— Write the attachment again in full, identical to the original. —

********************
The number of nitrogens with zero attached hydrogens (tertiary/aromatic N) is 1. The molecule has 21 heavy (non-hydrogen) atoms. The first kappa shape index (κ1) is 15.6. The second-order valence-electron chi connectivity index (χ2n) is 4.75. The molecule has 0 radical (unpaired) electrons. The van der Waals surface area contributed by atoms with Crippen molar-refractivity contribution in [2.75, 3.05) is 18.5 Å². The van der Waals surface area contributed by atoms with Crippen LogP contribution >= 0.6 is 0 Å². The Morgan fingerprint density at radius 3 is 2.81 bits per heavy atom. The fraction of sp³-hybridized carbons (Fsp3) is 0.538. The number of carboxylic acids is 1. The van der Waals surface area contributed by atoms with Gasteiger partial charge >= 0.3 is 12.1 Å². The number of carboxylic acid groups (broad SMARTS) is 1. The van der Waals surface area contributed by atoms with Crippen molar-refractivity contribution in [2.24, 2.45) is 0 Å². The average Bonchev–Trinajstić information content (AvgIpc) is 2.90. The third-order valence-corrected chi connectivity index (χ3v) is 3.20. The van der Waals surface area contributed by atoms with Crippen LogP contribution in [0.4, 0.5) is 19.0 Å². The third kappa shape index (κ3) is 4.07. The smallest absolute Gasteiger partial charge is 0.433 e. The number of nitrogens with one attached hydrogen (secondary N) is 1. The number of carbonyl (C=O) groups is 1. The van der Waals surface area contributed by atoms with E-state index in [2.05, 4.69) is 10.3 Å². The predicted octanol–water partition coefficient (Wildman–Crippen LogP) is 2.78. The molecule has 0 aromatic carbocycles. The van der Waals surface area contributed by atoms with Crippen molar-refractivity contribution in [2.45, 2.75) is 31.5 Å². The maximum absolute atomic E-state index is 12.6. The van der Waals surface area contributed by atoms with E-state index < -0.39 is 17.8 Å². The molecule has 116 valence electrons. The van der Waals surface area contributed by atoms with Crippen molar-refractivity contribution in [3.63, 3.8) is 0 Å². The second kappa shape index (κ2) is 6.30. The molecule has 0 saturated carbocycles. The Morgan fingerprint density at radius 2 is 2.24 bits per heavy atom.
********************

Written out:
The number of nitrogens with zero attached hydrogens (tertiary/aromatic N) is 1. The molecule has 21 heavy (non-hydrogen) atoms. The first kappa shape index (κ1) is 15.6. The second-order valence-electron chi connectivity index (χ2n) is 4.75. The molecule has 0 radical (unpaired) electrons. The van der Waals surface area contributed by atoms with Crippen molar-refractivity contribution in [2.75, 3.05) is 18.5 Å². The van der Waals surface area contributed by atoms with Crippen LogP contribution >= 0.6 is 0 Å². The Morgan fingerprint density at radius 3 is 2.81 bits per heavy atom. The fraction of sp³-hybridized carbons (Fsp3) is 0.538. The number of carboxylic acids is 1. The van der Waals surface area contributed by atoms with Gasteiger partial charge >= 0.3 is 12.1 Å². The number of carboxylic acid groups (broad SMARTS) is 1. The van der Waals surface area contributed by atoms with Crippen molar-refractivity contribution in [2.24, 2.45) is 0 Å². The average Bonchev–Trinajstić information content (AvgIpc) is 2.90. The third-order valence-corrected chi connectivity index (χ3v) is 3.20. The van der Waals surface area contributed by atoms with Crippen LogP contribution in [0.4, 0.5) is 19.0 Å². The third kappa shape index (κ3) is 4.07. The smallest absolute Gasteiger partial charge is 0.433 e. The number of nitrogens with one attached hydrogen (secondary N) is 1. The number of carbonyl (C=O) groups is 1. The van der Waals surface area contributed by atoms with E-state index in [2.05, 4.69) is 10.3 Å². The predicted octanol–water partition coefficient (Wildman–Crippen LogP) is 2.78. The molecule has 0 aromatic carbocycles. The van der Waals surface area contributed by atoms with Crippen molar-refractivity contribution in [2.45, 2.75) is 31.5 Å². The maximum absolute atomic E-state index is 12.6. The van der Waals surface area contributed by atoms with E-state index < -0.39 is 17.8 Å². The molecule has 116 valence electrons. The van der Waals surface area contributed by atoms with Crippen molar-refractivity contribution in [3.63, 3.8) is 0 Å². The second kappa shape index (κ2) is 6.30. The molecule has 0 saturated carbocycles. The Morgan fingerprint density at radius 2 is 2.24 bits per heavy atom.